*No reasons were provided for the large VE discrepancy between the two trials’ data sets. The inference is that Astra-Zeneca does not know the reason, because if so, it should have disclosed it.
*The age categories of the sample sizes were not revealed on Monday. This is a major factor impacting VE. It has since emerged that for both reported results, the age group was ’sub 55’ only (also relatively vague). This grouping has a far lower risk of C-19 hence pushing the stated results to the upside. Regulators will want to know the performance for elderly people. In the Pfizer trial 41% of people were in the 56-85 age bracket.
*Even if 90% VE is used rather than 62% this was still a lower VE rate than either Pfizer or Moderna. Whilst AZD1222 should obtain US regulatory clearance, the real issue is whether US healthcare authorities feel comfortable buying AZD1222 in these circumstances given the data is showing a weaker relative performance. I don’t see the pricing as necessarily a key factor.
*The subtext is AZD1222 is less attractive in the US market than its peers when viewed on purely medical grounds. AZD1222 may well be fine for the rest of the world but there the vaccine pricing is less favourable and Astra-Zeneca has committed to significant sales at cost price.
The Astra-Zeneca share price response, a 500p drop from Monday morning speaks volumes for itself. The stock was moderately lower in London trading but very sharply down once US trading started suggesting US investors were taking a dim view of the data. Futhermore the Pfizer share price was holding up well, and has done since, suggesting investors believe AZD1222 is not a competitive problem for Pfizer.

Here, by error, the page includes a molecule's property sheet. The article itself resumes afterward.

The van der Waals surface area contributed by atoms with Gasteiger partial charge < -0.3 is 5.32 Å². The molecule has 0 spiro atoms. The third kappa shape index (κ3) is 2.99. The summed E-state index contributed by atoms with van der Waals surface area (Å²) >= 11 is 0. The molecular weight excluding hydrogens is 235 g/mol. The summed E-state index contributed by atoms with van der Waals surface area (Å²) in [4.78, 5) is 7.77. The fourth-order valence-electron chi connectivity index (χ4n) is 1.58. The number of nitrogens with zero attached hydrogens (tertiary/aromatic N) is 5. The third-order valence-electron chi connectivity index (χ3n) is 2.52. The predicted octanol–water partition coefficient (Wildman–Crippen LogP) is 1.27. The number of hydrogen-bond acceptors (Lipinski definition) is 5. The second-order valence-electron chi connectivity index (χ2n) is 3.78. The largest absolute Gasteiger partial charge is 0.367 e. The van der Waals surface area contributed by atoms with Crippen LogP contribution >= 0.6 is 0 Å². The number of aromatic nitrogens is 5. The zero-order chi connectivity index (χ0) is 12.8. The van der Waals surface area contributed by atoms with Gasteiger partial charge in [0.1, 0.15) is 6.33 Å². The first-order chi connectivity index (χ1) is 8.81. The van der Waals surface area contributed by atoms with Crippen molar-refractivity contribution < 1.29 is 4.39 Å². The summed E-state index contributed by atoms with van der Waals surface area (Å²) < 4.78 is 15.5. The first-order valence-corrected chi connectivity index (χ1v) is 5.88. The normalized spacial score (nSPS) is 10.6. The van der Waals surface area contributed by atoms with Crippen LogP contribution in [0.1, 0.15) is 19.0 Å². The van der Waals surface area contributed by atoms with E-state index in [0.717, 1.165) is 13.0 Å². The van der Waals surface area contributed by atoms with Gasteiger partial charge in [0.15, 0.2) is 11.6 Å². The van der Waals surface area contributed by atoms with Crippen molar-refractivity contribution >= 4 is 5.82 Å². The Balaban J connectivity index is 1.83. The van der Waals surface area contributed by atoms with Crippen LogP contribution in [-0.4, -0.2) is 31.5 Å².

We are in an early stage here ahead of FDA approval and key data so it is too early to draw firm conclusions. I would not write-off AZD1222 due to its better pricing and storage requirements. However AZD1222 is clearly on the back foot in the USA, its second round of data has to show real improvement.
Market size and impact on financials
A closer look at the Pfizer revenue opportunity is required. (Pfizer and Moderna are operating on a commercial basis unlike Astra Zeneca and Johnson & Johnson).
The US government has agreed to buy up to 100m of Pfizer’s difficult and expensive vaccine, at $39.50 (2 doses) – even assuming a 50% inoculation rate, and 30% market share, and this is supplied in 2021 that is c. $1.95bn a c. 7.6% upside to Pfizer $52bn annual revenues. Nice but not earth shattering.
The total global revenue opportunity is c.$4.6bn over 2021 assuming Pfizer market shares of 30% in the US, 20% in EU and Japan, 10% elsewhere – hence c 8.9% of Pfizer 2019 revenues. It is also worth noting the relative importance of the US to Pfizer, the 500m option order for example, the pricing could well be critical to a positive outcome.
This is a fast moving situation and since “Pfizer Monday” (10th November 2020) the Pfizer board have submitted (20th November 2020) their request to the FDA for Emergency Use Authorisation (EUA). Permission would allow vaccine roll-out by mid December 2020 to 15m-20m C-19 high risk members of the population. This could slow the advance of C-19 significantly in the USA by late January 2021.
Getting to a C-19 vaccine is certainly reputation enhancing for all concerned. But possibly the C-19 vaccine is being over-trumpeted as a profit opportunity for drugs companies.
The issue of national champions has also been raised, specifically in relation to the Russian Sputnik V treatment which lacks global distribution and received local authorization before phase 3 trial results were released! Only Hungary has expressed an interest in Sputnik V which is being priced at $10 a dose with the apparent intention of undercutting Pfizer by 50%. Some countries will be more willing to reward their national champions which would give Astra Zeneca an advantage in the UK and possibly in the EU.
The US appears willing to award the first round to Pfizer notwithstanding the storage problem (liquid nitrogen) and administrative difficulty. Based on our findings I broadly concur with this assessment. Astra-Zeneca can still catch up but has its work cut out, a similar conclusion holds for GSK/ Sanofi and J&J.